- 1 Hitchhiking out
- 1.1 North-West towards Gent, Brugge, England, (Lille) E 40
- 1.2 South-West towards Charleroi, Mons, Lille, Paris E 19
- 1.3 Southeast towards Louvain-la-Neuve, Namur, Luxembourg, Lyon, Strasbourg, Geneve E 411
- 1.4 South towards Waterloo N5
- 1.5 Northeast or East, towards Leuven, Antwerp, Liege, Germany, Netherlands E 40 / E 314
- 1.6 North towards Antwerp, Breda, Rotterdam, Utrecht, Amsterdam A12 or E 19
- 2 Hitching in
- 3 Public transport
- 4 Extra
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|Major roads:||A1, A3, A4, A7, A10, A12, A201, R0,|
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Brussels (French: Bruxelles, Dutch: Brussel, German Brüssel, Polish: Bruksela, Latvian: Brisele) is the capital of Belgium and the European capital. Brussels is a very international city. While still walking around in the center you might be able to spot some cars from other countries. For instance, when heading to Paris, check the French numberplates with 75 or 90-something (Paris and its suburbs).
Option 1: Petrol stations at Baselix Shopping Centre
1. Take train S10 from Brussels Noord station to Berchem Ste-Agathe station. Head south towards the Carrefour hypermarket and go through it's car park toward the Baselix Shopping Centre and the main road Keizer Karellaan. Here you will find two petrol stations (Shell and Lukoil). Stay there as people fill up with petrol for going to e.g. Gent or Brugge. Just ask people.. won't take you more than 10 minutes to get a hike.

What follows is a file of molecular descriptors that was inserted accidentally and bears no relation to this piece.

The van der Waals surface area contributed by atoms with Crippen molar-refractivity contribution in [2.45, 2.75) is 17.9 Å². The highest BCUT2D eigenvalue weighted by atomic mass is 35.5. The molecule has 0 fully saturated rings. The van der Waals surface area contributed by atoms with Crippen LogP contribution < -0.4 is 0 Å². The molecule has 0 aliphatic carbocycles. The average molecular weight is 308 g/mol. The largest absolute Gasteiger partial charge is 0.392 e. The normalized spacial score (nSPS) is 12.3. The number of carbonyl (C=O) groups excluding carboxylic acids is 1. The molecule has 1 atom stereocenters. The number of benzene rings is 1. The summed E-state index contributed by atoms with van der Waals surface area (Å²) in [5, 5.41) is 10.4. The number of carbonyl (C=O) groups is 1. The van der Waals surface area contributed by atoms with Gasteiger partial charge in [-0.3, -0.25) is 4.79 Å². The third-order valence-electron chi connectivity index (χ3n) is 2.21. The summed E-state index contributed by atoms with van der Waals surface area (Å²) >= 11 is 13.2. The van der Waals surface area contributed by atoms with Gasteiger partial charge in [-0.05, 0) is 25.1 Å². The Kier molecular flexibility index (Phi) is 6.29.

2. Take bus 213 or 214 from bus-stop Brussel Rogier and get off at Sint-Agatha-Berchem Marg.v.Oostenrijk, and then walk 300m west until you reach the petrol stations.
3. Walk 5kms from Rogier metro heading west on the main road R20.
Option 2: Start of E40
Take tram 82 from the Gare du Midi in direction of Berchem until the stop Berchem Shopping. From there turn left and walk up the Av. Charles Quint for about 200 meters and you are at the beginning of the E40 in the direction of Gent. Just hitch after the traffic lights, where there is space for a car to pull over behind you. The circulation is dense but cars can easily pull over and get back on the road quite safely. You can also reach this spot by the following the directions in Option 1 and then continue walking 400m west along the main road R20. This spot was last successfully used on August 22nd, 2010.
Option 3: Motorway service station Groot Bijgaarden